Mike Huckabee, who recently said he wouldn’t rule out using federal troops to stop abortion, made a comment about how “the DNA schedule that we now have clear scientific evidence on” proves personhood begins at conception.

Huckabee also advocated for doing something “even more bold” than defunding Planned Parenthood by having the next president outlaw abortion under the Fifth and 14th Amendments to the Constitution.

“The Supreme Court is not the supreme being,” Huckabee said in an apparent legal justification for why the executive branch could overrule Roe v. Wadewhich legalized abortion prior to when a fetus is considered viable, usually around 24 weeks.

There was some specific talk about defunding Planned Parenthood, which conservatives falsely claim uses public funds for abortion services, but less than might have been expected.

Walker boasted about defunding Planned Parenthood in Wisconsin four years ago, before the dishonest CMP attack videos gave Republicans cover to do so.

Sen. Rand Paul (R-KY), one of the Senate’s most vocal anti-Planned Parenthood gadflies along with Ted Cruz (R-TX), was silent on the issue, while Cruz reiterated his calls to defund Planned Parenthood and have the Department of Justice (DOJ) investigate it.

Jeb Bush said he created a “culture of life” in Florida by defunding Planned Parenthood, funding anti-choice crisis pregnancy centers, and pioneering the “Choose Life” license plate. He even referenced his controversial interference in Terry Schiavo’s end-of-life care.

Ohio Gov. John Kasich, who made some of the evening’s most moderate comments including one about same-sex marriage, didn’t address abortion or Planned Parenthood on the stage. But he has signed 16 anti-choice measures in Ohio and played an active role in closing half of the state’s abortion clinics.

Oddly, there was more anti-Planned Parenthood red meat to be found in the earlier debate with the lower-polling candidates.

“These Planned Parenthood tapes, what they’re showing are partial-birth abortions,” former Sen. Rick Santorum said of videos that showed no abortion procedures and no proof of any illegal activity.

Santorum echoed Huckabee’s distaste for the Supreme Court, comparing the recent ruling in favor of gay marriage to the pro-slavery Dred Scott ruling because both were “rogue” decisions. Anti-choice advocates often compare Dred Scott to Roe v. Wade.

George Pataki, the only self-identified pro-choice GOP candidate, still came out in favor of unconstitutional 20-week abortion bans that contradict Roe v. Wade and wrongly called 20-week fetuses “viable.”

Pataki called for making permanent the Hyde Amendment, which prohibits federal funds being used for abortion care except in rare circumstances, and for defunding Planned Parenthood. He called the misleading CMP videos “horrific” and said they showed “a hideous disrespect for life.”

Sen. Lindsey Graham (R-SC) suggested that Americans should “take the money that we would give to Planned Parenthood and put it in women’s health care without having to harvest the organs of the unborn.” That public funding provided to the national health-care organization is used to provide low-income women with reproductive health-care services, including contraception, Pap smears, and breast exams.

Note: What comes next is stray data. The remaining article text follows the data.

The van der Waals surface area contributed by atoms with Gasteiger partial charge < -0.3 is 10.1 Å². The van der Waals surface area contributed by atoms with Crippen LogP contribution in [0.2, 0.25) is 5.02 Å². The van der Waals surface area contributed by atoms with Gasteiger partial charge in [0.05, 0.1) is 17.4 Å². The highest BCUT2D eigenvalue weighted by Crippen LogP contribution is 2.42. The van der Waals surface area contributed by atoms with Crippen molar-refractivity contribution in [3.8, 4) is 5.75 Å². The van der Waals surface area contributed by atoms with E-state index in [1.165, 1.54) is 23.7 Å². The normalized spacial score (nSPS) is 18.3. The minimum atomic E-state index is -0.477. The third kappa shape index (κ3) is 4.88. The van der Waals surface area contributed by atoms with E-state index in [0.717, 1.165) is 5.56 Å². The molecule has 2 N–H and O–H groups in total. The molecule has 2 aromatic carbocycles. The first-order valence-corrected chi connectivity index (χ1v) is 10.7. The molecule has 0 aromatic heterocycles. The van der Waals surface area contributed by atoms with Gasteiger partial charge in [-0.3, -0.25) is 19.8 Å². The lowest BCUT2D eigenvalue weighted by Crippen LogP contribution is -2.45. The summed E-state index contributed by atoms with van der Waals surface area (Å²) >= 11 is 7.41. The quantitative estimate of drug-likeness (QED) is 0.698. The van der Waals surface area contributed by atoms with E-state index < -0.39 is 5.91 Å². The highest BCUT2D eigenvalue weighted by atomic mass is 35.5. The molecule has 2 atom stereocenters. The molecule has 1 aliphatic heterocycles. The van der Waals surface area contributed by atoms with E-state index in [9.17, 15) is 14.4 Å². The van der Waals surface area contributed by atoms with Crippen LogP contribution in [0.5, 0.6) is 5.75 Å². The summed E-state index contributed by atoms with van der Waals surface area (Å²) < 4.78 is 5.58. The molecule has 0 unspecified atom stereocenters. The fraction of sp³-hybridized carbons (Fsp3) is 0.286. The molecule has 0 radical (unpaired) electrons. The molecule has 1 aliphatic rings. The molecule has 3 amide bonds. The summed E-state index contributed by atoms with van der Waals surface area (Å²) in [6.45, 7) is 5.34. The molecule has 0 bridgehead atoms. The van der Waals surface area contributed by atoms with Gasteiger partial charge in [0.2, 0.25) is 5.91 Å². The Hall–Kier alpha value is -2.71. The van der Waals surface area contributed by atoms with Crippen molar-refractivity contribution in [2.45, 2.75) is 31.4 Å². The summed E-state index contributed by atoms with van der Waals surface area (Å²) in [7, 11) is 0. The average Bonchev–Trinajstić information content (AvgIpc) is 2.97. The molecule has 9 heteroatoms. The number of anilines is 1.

Louisiana Gov. Bobby Jindal bragged about kicking Planned Parenthood out of Medicaid in his state, even though he admitted that they “don’t provide any abortions in Louisiana.” He called for having the IRS investigate Planned Parenthood as well as the DOJ.

Carly Fiorina, widely considered the breakout star of the second-tier GOP debate, only mentioned abortion issues in passing despite her staunch anti-choice views—once to question the sincerity of Trump’s principles, and once to take a jab at Hillary Clinton for defending Planned Parenthood.

News Politics

Progressives Urge Democrats to Push Back Harder Against GOP Planned Parenthood Attacks

Emily Crockett

Some progressives are urging pro-choice legislative leaders to more aggressively support Planned Parenthood before anti-choice narratives get too much traction.

See more of our coverage on the misleading Center for Medical Progress videos here.

Ever since anti-choice activists released deceptive videos attacking Planned Parenthood, Republican members of Congress, especially presidential hopefuls like Sens. Rand Paul (R-KY) and Ted Cruz (R-TX), have jumped at the excuse to loudly and publicly attack the health-care provider.

Paul and Cruz both introduced amendments defunding Planned Parenthood to a must-pass highway funding bill, and Louisiana Gov. Bobby Jindal, also a 2016 hopeful, ordered an investigation of the health-care provider in his state.

Other Republicans have rushed to call for investigations into Planned Parenthood; at least three such inquiries are pending in the U.S. House and Senate.

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Sen. James Lankford (R-OK) introduced a bill to put a moratorium on Planned Parenthood funding for a year, unless they stop performing abortions. Rep. Diane Black (R-TN) introduced a similar bill, the Defund Planned Parenthood Act of 2015, in the House.

The response from Democrats has been somewhat muted, however, and progressives are urging pro-choice legislative leaders to more aggressively support Planned Parenthood before anti-choice narratives gain too much traction.